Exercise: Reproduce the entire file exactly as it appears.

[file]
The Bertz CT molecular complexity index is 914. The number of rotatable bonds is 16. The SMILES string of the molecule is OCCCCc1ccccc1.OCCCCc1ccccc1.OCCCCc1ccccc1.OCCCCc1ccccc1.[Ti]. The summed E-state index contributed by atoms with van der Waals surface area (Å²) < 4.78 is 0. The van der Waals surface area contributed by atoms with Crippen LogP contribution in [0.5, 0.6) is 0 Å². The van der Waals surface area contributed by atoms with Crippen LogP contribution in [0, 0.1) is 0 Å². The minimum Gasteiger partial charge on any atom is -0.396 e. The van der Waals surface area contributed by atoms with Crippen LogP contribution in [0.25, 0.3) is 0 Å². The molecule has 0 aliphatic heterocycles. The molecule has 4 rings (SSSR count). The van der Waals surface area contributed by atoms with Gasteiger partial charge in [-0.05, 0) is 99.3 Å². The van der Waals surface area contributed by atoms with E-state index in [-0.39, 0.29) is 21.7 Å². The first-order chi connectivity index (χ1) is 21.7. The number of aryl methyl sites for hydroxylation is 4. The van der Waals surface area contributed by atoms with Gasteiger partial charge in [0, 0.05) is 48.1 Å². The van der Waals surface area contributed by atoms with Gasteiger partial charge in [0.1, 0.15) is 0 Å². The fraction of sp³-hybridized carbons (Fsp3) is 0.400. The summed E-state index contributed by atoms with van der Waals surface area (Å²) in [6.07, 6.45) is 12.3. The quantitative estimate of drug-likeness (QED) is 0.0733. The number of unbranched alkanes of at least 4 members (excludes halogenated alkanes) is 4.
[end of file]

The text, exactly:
The Bertz CT molecular complexity index is 914. The number of rotatable bonds is 16. The SMILES string of the molecule is OCCCCc1ccccc1.OCCCCc1ccccc1.OCCCCc1ccccc1.OCCCCc1ccccc1.[Ti]. The summed E-state index contributed by atoms with van der Waals surface area (Å²) < 4.78 is 0. The van der Waals surface area contributed by atoms with Crippen LogP contribution in [0.5, 0.6) is 0 Å². The van der Waals surface area contributed by atoms with Crippen LogP contribution in [0, 0.1) is 0 Å². The minimum Gasteiger partial charge on any atom is -0.396 e. The van der Waals surface area contributed by atoms with Crippen LogP contribution in [0.25, 0.3) is 0 Å². The molecule has 0 aliphatic heterocycles. The molecule has 4 rings (SSSR count). The van der Waals surface area contributed by atoms with Gasteiger partial charge in [-0.05, 0) is 99.3 Å². The van der Waals surface area contributed by atoms with E-state index in [-0.39, 0.29) is 21.7 Å². The first-order chi connectivity index (χ1) is 21.7. The number of aryl methyl sites for hydroxylation is 4. The van der Waals surface area contributed by atoms with Gasteiger partial charge in [0, 0.05) is 48.1 Å². The van der Waals surface area contributed by atoms with Gasteiger partial charge in [0.1, 0.15) is 0 Å². The fraction of sp³-hybridized carbons (Fsp3) is 0.400. The summed E-state index contributed by atoms with van der Waals surface area (Å²) in [6.07, 6.45) is 12.3. The quantitative estimate of drug-likeness (QED) is 0.0733. The number of unbranched alkanes of at least 4 members (excludes halogenated alkanes) is 4.